if you google openvpn and click on the howto link it will walk you through the whole process. it looks daunting but its really not. just make sure you read the steps in their entirety before you do anything.

As a tip:
The only problem i had with it was allowing my openvpn IP range access to the lan 192.168.1.x
Because the 10.8.0.x they tell you to use didnt mesh with out route statements. I ended up having my vpn 192.168.2.x and telling my router that it was on a class b (192.168.x.x) now it works perfectly.

Also if you dont have a static IP such as with Comcast/Metrocast sign up for a dydns account. They are free and it will allow you to connect even if your IP changes...
www.dyndns.com

to help you on your way here is my client config.
I will post my server config later...
#######################################################
client
dev tun
proto UDP # you can also choose TCP if you want to...
remote myddnshostname.com 1194
resolv-retry infinite
nobind
# Downgrade privileges after initialization (non-Windows only)
user nobody
group nobody
# Try to preserve some state across restarts.
persist-key
persist-tun
# Wireless networks often produce a lot
# of duplicate packets. Set this flag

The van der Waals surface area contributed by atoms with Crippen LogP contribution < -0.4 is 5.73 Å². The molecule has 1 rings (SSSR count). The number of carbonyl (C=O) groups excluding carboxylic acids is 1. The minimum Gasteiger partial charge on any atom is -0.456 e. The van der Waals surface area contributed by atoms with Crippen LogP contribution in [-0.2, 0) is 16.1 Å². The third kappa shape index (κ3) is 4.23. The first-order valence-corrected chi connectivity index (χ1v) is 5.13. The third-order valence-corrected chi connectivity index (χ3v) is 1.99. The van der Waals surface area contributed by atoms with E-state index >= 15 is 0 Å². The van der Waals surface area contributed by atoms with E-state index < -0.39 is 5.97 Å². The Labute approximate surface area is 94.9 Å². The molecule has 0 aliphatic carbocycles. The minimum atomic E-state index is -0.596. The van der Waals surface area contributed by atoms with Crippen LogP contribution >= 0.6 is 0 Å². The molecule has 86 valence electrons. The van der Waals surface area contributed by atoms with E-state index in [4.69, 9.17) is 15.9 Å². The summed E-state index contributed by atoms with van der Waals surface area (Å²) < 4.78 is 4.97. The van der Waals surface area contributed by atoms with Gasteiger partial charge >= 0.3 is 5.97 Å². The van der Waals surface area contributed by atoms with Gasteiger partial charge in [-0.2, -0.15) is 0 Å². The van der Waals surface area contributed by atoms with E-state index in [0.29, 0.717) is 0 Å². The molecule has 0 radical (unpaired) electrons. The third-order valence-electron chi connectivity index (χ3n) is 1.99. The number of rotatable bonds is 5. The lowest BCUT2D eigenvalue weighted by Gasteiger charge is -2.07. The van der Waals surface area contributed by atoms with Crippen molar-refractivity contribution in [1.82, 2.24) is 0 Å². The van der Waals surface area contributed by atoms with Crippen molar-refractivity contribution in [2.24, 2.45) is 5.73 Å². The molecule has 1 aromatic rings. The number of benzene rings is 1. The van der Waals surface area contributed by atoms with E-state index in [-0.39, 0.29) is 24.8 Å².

# to silence duplicate packet warnings.
;mute-replay-warnings
ca /home/.../vpn/cert-authority-name.crt
cert /home/.../vpn/laptopname.crt
key /home/.../vpn/laptopname.key
ns-cert-type server
tls-auth /home/.../vpn/ta.key 1
cipher CIPHERNAME
comp-lzo
# Set log file verbosity.
verb 3
# Silence repeating messages
mute 5
#######################################################
 
Old 02-05-2009, 06:55 AM   #5
watcher69b
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Server config

# Which local IP address should OpenVPN
# listen on? (optional)
local 192.168.2.1

# Which TCP/UDP port should OpenVPN listen on?
# You will need to
# open up this port on your firewall.
port 1194

# TCP or UDP server?
proto udp

# "dev tun" will create a routed IP tunnel,
# "dev tap" will create an ethernet tunnel.
;dev tap
dev tun


# SSL/TLS root certificate (ca), certificate

ca /etc/openvpn/.../CA-NAME.crt
cert /etc/openvpn/.../SERVERNAME.crt
key /etc/openvpn/.../SERVERNAME.key

# Diffie hellman parameters.
dh /etc/openvpn/.../dh1024.pem